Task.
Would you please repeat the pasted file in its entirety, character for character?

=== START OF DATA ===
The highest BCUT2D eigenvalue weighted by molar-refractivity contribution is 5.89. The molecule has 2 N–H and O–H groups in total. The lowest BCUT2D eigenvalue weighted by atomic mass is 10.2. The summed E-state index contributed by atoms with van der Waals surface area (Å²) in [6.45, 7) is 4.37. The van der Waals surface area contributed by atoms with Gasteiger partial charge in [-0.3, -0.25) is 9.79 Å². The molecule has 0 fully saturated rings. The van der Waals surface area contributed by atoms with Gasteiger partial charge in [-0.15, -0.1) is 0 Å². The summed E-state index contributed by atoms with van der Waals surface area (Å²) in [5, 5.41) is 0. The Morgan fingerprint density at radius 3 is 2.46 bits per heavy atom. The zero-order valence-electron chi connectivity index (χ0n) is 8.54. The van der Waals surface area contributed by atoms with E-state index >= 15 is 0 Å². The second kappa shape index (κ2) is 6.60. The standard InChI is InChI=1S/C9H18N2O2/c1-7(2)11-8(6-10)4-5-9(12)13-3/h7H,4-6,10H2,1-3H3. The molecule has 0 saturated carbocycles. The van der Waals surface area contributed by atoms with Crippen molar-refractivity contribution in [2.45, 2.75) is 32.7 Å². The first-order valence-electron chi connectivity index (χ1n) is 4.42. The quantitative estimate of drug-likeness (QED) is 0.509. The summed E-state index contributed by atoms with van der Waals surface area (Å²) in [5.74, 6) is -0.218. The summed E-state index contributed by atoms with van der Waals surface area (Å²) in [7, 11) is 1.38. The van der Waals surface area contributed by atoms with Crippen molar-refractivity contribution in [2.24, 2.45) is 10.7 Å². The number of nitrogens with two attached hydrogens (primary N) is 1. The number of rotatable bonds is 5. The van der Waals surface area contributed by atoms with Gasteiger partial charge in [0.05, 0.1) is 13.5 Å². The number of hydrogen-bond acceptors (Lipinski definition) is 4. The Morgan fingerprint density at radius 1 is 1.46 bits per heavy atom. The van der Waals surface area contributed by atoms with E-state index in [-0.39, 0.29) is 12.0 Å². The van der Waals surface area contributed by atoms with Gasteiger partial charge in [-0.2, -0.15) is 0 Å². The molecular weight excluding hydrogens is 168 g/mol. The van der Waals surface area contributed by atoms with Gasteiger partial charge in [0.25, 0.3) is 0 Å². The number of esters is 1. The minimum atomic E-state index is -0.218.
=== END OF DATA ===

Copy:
The highest BCUT2D eigenvalue weighted by molar-refractivity contribution is 5.89. The molecule has 2 N–H and O–H groups in total. The lowest BCUT2D eigenvalue weighted by atomic mass is 10.2. The summed E-state index contributed by atoms with van der Waals surface area (Å²) in [6.45, 7) is 4.37. The van der Waals surface area contributed by atoms with Gasteiger partial charge in [-0.3, -0.25) is 9.79 Å². The molecule has 0 fully saturated rings. The van der Waals surface area contributed by atoms with Gasteiger partial charge in [-0.15, -0.1) is 0 Å². The summed E-state index contributed by atoms with van der Waals surface area (Å²) in [5, 5.41) is 0. The Morgan fingerprint density at radius 3 is 2.46 bits per heavy atom. The zero-order valence-electron chi connectivity index (χ0n) is 8.54. The van der Waals surface area contributed by atoms with E-state index >= 15 is 0 Å². The second kappa shape index (κ2) is 6.60. The standard InChI is InChI=1S/C9H18N2O2/c1-7(2)11-8(6-10)4-5-9(12)13-3/h7H,4-6,10H2,1-3H3. The molecule has 0 saturated carbocycles. The van der Waals surface area contributed by atoms with Crippen molar-refractivity contribution in [2.45, 2.75) is 32.7 Å². The first-order valence-electron chi connectivity index (χ1n) is 4.42. The quantitative estimate of drug-likeness (QED) is 0.509. The summed E-state index contributed by atoms with van der Waals surface area (Å²) in [5.74, 6) is -0.218. The summed E-state index contributed by atoms with van der Waals surface area (Å²) in [7, 11) is 1.38. The van der Waals surface area contributed by atoms with Crippen molar-refractivity contribution in [2.24, 2.45) is 10.7 Å². The number of nitrogens with two attached hydrogens (primary N) is 1. The number of rotatable bonds is 5. The van der Waals surface area contributed by atoms with Gasteiger partial charge in [0.05, 0.1) is 13.5 Å². The number of hydrogen-bond acceptors (Lipinski definition) is 4. The Morgan fingerprint density at radius 1 is 1.46 bits per heavy atom. The van der Waals surface area contributed by atoms with E-state index in [-0.39, 0.29) is 12.0 Å². The van der Waals surface area contributed by atoms with Gasteiger partial charge in [-0.2, -0.15) is 0 Å². The molecular weight excluding hydrogens is 168 g/mol. The van der Waals surface area contributed by atoms with Gasteiger partial charge in [0.25, 0.3) is 0 Å². The number of esters is 1. The minimum atomic E-state index is -0.218.